Grid Reliability & Resilience
Maintaining the approximately 260,000 miles in our transmission and distribution network comes with an array of challenges even as we upgrade our infrastructure to meet modern-day needs. These challenges include the age of our infrastructure, the threat of external interruptions, the transformation of our generation fleet, the difficulty of siting new facilities, new and future environmental regulations and the magnitude of investments needed.
As we modernize the grid, we are designing in practices, materials and standards for ensuring long-term reliability and security of the system. However, we can’t prevent all power outages, so our response to them, when they do occur, is critical for our customers and our reputation.
Severe weather, vegetation that comes in contact with our electric facilities and the collision of vehicles with power poles are major causes of power outages. In fact, distracted driving is fast becoming a leading cause of crashes with poles in parts of our service territory. The terrain in our service territory is also a factor. For example, in West Virginia and Kentucky, where it is mountainous and our facilities are difficult to reach, outages are more likely to be caused by vegetation and harder to restore because of the location of equipment.
In response, we are investing in infrastructure and using technology and data analytics to predict, prevent, and mitigate service disruptions and better communicate with our customers. We are installing new equipment and facilities that support and integrate renewable and distributed energy resources, and using analytics and other tools to monitor and predict events. These efforts make our system more resilient and agile by allowing us to be proactive with maintenance of the system. We are also providing better information to our customers about their energy usage, outages and other issues. Through these efforts, we can ensure our ability to provide our customers with the energy they need, when they need it.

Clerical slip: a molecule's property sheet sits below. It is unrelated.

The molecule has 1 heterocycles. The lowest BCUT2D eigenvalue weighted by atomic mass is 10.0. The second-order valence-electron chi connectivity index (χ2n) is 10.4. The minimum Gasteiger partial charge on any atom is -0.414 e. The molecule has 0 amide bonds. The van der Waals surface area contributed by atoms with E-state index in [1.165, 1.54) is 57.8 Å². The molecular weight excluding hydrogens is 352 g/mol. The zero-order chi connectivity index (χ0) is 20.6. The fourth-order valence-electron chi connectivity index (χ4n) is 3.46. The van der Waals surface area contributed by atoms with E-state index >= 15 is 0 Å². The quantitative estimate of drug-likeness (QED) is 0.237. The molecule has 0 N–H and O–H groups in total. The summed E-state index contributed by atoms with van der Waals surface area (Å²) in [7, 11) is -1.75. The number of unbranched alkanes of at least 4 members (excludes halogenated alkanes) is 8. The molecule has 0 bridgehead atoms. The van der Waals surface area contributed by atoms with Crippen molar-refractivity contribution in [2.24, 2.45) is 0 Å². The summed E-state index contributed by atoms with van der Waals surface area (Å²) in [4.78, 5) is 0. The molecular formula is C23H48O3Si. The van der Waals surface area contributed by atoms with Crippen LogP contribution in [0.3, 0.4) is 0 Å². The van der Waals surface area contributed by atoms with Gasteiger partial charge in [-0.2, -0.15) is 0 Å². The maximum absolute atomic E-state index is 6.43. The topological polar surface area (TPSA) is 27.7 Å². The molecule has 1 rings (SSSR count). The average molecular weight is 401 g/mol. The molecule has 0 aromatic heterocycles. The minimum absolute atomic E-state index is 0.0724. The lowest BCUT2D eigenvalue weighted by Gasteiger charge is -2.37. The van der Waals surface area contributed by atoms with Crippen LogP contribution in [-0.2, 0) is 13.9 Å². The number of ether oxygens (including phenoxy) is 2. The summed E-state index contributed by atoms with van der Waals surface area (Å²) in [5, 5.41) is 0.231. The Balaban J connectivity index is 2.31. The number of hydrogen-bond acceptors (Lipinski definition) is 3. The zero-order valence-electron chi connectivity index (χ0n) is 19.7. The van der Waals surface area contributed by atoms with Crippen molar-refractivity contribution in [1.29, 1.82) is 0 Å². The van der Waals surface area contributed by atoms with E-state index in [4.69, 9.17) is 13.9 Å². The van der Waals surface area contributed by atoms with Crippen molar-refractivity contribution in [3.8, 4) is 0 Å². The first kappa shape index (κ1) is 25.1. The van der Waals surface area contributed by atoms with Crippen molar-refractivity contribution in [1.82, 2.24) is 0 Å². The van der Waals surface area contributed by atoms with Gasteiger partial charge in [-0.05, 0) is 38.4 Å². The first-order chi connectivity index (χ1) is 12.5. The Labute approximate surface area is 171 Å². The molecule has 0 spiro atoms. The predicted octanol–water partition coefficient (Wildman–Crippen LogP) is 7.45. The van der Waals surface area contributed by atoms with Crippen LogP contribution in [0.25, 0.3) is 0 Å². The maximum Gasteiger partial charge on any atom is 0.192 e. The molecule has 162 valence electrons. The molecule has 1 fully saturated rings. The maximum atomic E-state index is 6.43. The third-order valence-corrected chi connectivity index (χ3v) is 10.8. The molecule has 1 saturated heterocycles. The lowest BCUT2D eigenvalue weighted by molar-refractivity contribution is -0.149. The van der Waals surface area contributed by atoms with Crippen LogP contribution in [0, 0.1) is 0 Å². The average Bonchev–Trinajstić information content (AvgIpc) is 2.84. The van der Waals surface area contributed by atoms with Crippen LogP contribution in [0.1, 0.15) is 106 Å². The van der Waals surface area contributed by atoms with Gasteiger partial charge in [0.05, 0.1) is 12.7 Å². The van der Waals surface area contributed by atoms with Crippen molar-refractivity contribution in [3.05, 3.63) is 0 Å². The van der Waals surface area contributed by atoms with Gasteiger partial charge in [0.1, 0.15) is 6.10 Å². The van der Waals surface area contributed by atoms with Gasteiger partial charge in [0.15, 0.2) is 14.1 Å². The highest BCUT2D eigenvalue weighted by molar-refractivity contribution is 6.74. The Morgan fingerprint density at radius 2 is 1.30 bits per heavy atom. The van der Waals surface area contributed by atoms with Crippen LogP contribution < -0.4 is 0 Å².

Grid Reliability Modeling
In 2018, AEP Transmission hosted the Power System Modeling Conference, a two-day event sponsored by the North American Electric Reliability Corporation (NERC), the North American Transmission Forum (NATF) and the Electric Power Research Institute (EPRI). Experts from AEP joined about 150 others from around the industry to cover a wide range of topics related to modeling energy reliability and resilience, including energy storage systems, real-time grid assessments and the impacts of distributed energy resources on the power system.
This type of modeling uses real-world information, such as the physical characteristics of equipment deployed in the field, to help system planners and operators predict what could happen on the system during certain conditions and events. This modeling is particularly important due to the growth of distributed energy resources on our system, such as wind and solar, and the evolution of technologies such as energy storage.